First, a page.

The current federal budgeted amount of $330 million over two years offers only a small percentage of the $4.7 billion capital costs and estimated $419 million per year to upgrade and run drinking water systems in compliance with the intended law.
If this intended law is passed, there will almost immediately be an obligation by all the first nations to deliver safe drinking water. I say almost because the government fails to mention that the law absolutely has no substance, so it will take five to ten years to actually develop these regulations. Once that is in place, then we will have close to a $5 billion deficit, with no undertaking that it will provide that.
No new moneys have been committed for the promised direct negotiations with the first nations on the strategy to implement the proposed law or for the promised negotiation process on the myriad of complex and technical regulations necessary to give any real substance to Bill . There is no indication that the government has begun to move away from the one-off contribution agreements to long-term financial commitments to finance drinking water systems, as recommended by the former auditor general.
Far from delivering the support for organizations that can support first nations in developing and managing effective drinking water, in this budget the government has cut back support to these entities, including treaty organizations that provide support on technical and policy matters to first nations, which brings us to the matter of consultation on the bill.
The duty to directly consult first nations on legislative or policy matters that affect them is not a mere nicety. Aboriginal Canadians are not mere stakeholders in this legislative process. The duty to consult and accommodate is a constitutional duty established in legal precedent echoed in the UN Declaration on the Rights of Indigenous Peoples, which Canada finally endorsed.
At the January Crown-First Nations Gathering, the government publicly committed to support first nations self-government to strengthen and reset the government-to-government relationship and to move away from the unilateral imposition of laws and policies.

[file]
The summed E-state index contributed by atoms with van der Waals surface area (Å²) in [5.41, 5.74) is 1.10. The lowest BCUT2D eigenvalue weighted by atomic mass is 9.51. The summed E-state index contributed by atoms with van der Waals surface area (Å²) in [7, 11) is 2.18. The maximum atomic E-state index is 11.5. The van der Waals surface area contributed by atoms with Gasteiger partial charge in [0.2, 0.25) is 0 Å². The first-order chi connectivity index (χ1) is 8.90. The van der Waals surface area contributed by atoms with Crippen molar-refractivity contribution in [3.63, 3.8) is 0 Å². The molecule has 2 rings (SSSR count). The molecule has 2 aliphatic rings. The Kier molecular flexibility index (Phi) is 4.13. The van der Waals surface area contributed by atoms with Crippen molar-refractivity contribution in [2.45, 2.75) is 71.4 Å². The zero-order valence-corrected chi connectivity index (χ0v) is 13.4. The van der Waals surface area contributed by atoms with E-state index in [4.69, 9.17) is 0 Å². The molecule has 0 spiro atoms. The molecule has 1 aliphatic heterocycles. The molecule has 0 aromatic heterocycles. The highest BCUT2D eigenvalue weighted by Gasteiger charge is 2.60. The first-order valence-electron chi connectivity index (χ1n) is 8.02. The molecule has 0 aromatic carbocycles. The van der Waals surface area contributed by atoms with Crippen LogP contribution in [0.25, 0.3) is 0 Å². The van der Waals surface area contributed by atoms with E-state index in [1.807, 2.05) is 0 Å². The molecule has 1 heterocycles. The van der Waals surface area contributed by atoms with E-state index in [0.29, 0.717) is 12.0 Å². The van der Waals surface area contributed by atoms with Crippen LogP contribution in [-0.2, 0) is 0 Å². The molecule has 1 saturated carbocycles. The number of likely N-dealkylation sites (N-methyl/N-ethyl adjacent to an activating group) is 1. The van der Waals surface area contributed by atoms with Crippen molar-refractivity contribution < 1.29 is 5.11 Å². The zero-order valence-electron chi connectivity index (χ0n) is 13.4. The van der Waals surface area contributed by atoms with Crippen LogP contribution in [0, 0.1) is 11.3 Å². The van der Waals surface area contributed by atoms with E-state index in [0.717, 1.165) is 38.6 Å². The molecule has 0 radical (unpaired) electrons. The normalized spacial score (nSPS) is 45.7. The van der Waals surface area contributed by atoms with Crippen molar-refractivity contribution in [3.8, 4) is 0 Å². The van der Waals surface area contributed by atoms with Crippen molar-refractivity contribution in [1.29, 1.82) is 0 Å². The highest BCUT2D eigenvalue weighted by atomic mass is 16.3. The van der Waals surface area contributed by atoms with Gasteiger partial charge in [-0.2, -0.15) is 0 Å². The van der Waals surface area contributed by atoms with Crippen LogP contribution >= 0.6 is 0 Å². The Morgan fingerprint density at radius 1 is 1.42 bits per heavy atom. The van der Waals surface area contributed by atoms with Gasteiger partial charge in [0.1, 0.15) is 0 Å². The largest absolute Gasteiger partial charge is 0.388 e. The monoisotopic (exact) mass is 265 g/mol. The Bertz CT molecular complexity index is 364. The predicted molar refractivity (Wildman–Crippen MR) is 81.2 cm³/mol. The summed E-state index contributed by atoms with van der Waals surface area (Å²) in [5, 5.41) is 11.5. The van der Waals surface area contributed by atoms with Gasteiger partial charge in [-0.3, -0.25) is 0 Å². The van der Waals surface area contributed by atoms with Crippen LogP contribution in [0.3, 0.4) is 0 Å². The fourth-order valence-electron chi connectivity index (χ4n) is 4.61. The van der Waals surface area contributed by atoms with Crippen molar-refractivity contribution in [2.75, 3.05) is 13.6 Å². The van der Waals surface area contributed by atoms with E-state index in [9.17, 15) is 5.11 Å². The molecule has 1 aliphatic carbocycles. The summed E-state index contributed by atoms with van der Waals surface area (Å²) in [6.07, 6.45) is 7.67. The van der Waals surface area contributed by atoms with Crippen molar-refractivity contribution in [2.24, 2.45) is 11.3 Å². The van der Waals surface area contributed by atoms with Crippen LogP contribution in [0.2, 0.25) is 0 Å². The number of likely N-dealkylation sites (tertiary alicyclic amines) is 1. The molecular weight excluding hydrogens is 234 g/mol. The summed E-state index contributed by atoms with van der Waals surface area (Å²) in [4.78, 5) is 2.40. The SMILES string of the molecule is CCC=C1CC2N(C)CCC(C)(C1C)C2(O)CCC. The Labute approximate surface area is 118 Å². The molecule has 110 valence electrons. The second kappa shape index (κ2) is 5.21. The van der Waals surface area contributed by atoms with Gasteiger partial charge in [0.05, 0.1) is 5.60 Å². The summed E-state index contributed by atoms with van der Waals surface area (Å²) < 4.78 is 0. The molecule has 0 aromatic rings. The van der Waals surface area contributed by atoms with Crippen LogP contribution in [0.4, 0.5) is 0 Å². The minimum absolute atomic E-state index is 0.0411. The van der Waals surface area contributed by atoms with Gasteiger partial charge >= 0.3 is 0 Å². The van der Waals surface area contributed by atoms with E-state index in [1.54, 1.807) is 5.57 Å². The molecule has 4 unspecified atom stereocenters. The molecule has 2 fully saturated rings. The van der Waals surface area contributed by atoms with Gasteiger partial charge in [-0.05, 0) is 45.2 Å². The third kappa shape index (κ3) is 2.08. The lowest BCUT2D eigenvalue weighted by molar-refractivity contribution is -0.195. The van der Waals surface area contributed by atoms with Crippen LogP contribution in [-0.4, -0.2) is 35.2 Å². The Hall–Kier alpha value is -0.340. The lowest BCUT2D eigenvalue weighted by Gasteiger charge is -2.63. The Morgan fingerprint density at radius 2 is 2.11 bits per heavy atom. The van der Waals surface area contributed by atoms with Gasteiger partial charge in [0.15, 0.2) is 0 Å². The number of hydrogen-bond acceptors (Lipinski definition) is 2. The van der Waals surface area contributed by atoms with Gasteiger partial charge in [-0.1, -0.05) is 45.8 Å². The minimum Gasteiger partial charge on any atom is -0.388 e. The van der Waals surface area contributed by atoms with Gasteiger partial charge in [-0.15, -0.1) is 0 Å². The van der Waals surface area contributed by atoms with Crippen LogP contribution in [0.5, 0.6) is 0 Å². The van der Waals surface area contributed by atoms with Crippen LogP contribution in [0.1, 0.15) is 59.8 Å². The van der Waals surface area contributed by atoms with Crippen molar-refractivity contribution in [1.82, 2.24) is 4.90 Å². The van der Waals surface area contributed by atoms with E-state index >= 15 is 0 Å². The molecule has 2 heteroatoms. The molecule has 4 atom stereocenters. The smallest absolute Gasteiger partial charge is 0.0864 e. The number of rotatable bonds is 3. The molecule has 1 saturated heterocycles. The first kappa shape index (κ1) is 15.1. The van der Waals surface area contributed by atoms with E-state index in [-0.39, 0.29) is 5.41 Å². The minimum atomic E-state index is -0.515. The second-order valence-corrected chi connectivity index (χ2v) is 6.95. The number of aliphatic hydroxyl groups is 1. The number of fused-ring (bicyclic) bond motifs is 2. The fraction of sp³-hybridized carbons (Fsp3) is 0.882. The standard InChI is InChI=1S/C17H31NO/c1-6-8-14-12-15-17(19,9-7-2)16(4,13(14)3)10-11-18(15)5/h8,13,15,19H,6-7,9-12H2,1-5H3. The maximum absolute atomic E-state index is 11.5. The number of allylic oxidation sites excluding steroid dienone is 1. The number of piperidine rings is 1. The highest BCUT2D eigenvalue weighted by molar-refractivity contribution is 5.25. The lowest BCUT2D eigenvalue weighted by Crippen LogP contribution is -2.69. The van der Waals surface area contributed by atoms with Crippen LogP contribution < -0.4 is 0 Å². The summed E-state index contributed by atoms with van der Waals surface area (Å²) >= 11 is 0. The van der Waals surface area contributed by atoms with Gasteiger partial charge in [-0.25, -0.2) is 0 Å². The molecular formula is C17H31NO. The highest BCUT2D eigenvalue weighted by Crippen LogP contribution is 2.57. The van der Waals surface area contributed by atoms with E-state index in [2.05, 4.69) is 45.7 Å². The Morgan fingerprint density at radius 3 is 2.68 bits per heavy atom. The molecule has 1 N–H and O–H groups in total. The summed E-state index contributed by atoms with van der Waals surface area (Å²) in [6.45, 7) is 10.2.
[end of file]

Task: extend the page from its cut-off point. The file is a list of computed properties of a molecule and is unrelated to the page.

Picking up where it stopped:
Self-government was endorsed under the UNDRIP. However, at the last minute, we saw some move, despite calls by first nations over decades, of the minister to met with at least one treaty group in Alberta.
I will quote a comment made at the Crown-First Nations Gathering on the consultation process, which states:
At the recent Crown–First Nations Gathering, First Nations and our Government committed to working together to support strong, healthy First Nation communities...[The bill] is a key milestone in making this a reality...
That statement was made by the , who said that the process for the consultation on Bill was a milestone in making the government-to-government relationship a reality. Yet we have a statement from the Assembly of First Nations stating that the government has continued a pattern of unilaterally imposing legislation that does not meet the standards of joint development and a clear recognition of first nations jurisdiction.
This so-called exceptional process of sitting down and reviewing proposed legislation was in fact the common practice of most past governments. In many instances, white papers or even draft formats of bills were circulated and consulted to ensure that the interests of all 600 first nations, not just one first nation, were considered and accommodated. This made for sound, supported, workable legislation. Again, in the case of the first nations, this consultation is an obligation, not just an option.
Even when late in the day some discussions did occur with first nations, they expressed concerns that their issues had not been fully addressed. They were also clear that the process did not constitute “consultation”. This is made evident in testimony before the Senate on the bill.
By way of example, Treaty 6, 7 and 8 testified that while a limited number of their representatives had a chance to review the bill, incidentally, less than a week before it was tabled in the Senate, a number of significant outstanding concerns were yet to be addressed. I reference these three groups as they were among the few that the minister finally relented to discuss in more detail their concerns with the proposed law before it was tabled.
In his testimony, Charles Weaselhead, Grand Chief of the Treaty 8 First Nations Chiefs Association, echoed the views of many when he said that “support of the Alberta Chiefs is not unconditional” and that first an agreement must be reached “on an adequately funded joint process for the development of the regulations”.
We have members of the one group, which the minister actually took the time to hear what their issues, saying that it is not enough. What they need at the same time is the commitment of the money.
Further, Grand Chief Weaselhead said: